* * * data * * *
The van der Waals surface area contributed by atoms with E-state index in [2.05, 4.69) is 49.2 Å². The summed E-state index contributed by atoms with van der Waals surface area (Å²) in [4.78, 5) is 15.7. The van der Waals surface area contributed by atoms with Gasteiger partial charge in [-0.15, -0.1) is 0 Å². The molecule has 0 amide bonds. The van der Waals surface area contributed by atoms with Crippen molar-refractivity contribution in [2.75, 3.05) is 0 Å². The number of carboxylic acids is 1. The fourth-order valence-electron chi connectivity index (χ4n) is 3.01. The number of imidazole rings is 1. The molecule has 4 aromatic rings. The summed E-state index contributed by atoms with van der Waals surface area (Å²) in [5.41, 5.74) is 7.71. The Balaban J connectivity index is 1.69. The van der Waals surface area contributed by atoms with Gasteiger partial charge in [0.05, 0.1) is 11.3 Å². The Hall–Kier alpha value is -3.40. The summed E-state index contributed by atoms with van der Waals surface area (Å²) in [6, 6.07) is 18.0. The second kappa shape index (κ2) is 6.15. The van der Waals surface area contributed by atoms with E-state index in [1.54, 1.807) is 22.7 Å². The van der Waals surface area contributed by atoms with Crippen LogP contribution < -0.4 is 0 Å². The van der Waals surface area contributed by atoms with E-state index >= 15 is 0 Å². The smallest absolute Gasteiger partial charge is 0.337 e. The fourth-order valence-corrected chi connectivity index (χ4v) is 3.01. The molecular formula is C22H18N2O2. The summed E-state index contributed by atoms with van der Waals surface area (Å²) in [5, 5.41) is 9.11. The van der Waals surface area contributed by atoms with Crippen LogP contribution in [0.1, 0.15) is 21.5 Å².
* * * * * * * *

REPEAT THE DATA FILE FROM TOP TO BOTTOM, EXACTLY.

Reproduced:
The van der Waals surface area contributed by atoms with E-state index in [2.05, 4.69) is 49.2 Å². The summed E-state index contributed by atoms with van der Waals surface area (Å²) in [4.78, 5) is 15.7. The van der Waals surface area contributed by atoms with Gasteiger partial charge in [-0.15, -0.1) is 0 Å². The molecule has 0 amide bonds. The van der Waals surface area contributed by atoms with Crippen molar-refractivity contribution in [2.75, 3.05) is 0 Å². The number of carboxylic acids is 1. The fourth-order valence-electron chi connectivity index (χ4n) is 3.01. The number of imidazole rings is 1. The molecule has 4 aromatic rings. The summed E-state index contributed by atoms with van der Waals surface area (Å²) in [5.41, 5.74) is 7.71. The Balaban J connectivity index is 1.69. The van der Waals surface area contributed by atoms with Gasteiger partial charge in [0.05, 0.1) is 11.3 Å². The Hall–Kier alpha value is -3.40. The summed E-state index contributed by atoms with van der Waals surface area (Å²) in [6, 6.07) is 18.0. The second kappa shape index (κ2) is 6.15. The van der Waals surface area contributed by atoms with E-state index in [1.54, 1.807) is 22.7 Å². The van der Waals surface area contributed by atoms with Crippen LogP contribution < -0.4 is 0 Å². The van der Waals surface area contributed by atoms with E-state index >= 15 is 0 Å². The smallest absolute Gasteiger partial charge is 0.337 e. The fourth-order valence-corrected chi connectivity index (χ4v) is 3.01. The molecular formula is C22H18N2O2. The summed E-state index contributed by atoms with van der Waals surface area (Å²) in [5, 5.41) is 9.11. The van der Waals surface area contributed by atoms with Crippen LogP contribution in [0.1, 0.15) is 21.5 Å².